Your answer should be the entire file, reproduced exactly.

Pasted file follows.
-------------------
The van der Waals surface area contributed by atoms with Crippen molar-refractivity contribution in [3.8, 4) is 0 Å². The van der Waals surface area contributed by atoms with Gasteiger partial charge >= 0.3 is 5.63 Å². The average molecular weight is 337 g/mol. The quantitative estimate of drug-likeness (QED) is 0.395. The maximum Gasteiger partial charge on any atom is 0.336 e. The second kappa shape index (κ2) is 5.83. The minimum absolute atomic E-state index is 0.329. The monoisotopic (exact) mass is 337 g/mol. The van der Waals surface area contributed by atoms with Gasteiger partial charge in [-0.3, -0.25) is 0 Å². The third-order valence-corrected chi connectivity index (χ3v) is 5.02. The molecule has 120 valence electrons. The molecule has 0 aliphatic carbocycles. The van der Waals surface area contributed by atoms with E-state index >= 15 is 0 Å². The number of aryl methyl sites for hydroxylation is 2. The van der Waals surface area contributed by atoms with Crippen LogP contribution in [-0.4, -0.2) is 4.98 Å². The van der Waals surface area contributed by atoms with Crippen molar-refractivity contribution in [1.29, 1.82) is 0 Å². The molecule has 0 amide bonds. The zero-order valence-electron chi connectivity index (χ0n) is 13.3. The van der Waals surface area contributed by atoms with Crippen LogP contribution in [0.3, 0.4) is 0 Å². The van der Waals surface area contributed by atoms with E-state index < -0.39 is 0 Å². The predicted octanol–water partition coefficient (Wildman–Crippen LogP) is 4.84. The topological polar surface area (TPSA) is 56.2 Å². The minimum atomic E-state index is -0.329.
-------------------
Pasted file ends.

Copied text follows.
The van der Waals surface area contributed by atoms with Crippen molar-refractivity contribution in [3.8, 4) is 0 Å². The van der Waals surface area contributed by atoms with Gasteiger partial charge >= 0.3 is 5.63 Å². The average molecular weight is 337 g/mol. The quantitative estimate of drug-likeness (QED) is 0.395. The maximum Gasteiger partial charge on any atom is 0.336 e. The second kappa shape index (κ2) is 5.83. The minimum absolute atomic E-state index is 0.329. The monoisotopic (exact) mass is 337 g/mol. The van der Waals surface area contributed by atoms with Gasteiger partial charge in [-0.3, -0.25) is 0 Å². The third-order valence-corrected chi connectivity index (χ3v) is 5.02. The molecule has 120 valence electrons. The molecule has 0 aliphatic carbocycles. The van der Waals surface area contributed by atoms with E-state index >= 15 is 0 Å². The number of aryl methyl sites for hydroxylation is 2. The van der Waals surface area contributed by atoms with Crippen LogP contribution in [-0.4, -0.2) is 4.98 Å². The van der Waals surface area contributed by atoms with Crippen molar-refractivity contribution in [1.29, 1.82) is 0 Å². The molecule has 0 amide bonds. The zero-order valence-electron chi connectivity index (χ0n) is 13.3. The van der Waals surface area contributed by atoms with Crippen LogP contribution in [0.3, 0.4) is 0 Å². The van der Waals surface area contributed by atoms with E-state index < -0.39 is 0 Å². The predicted octanol–water partition coefficient (Wildman–Crippen LogP) is 4.84. The topological polar surface area (TPSA) is 56.2 Å². The minimum atomic E-state index is -0.329.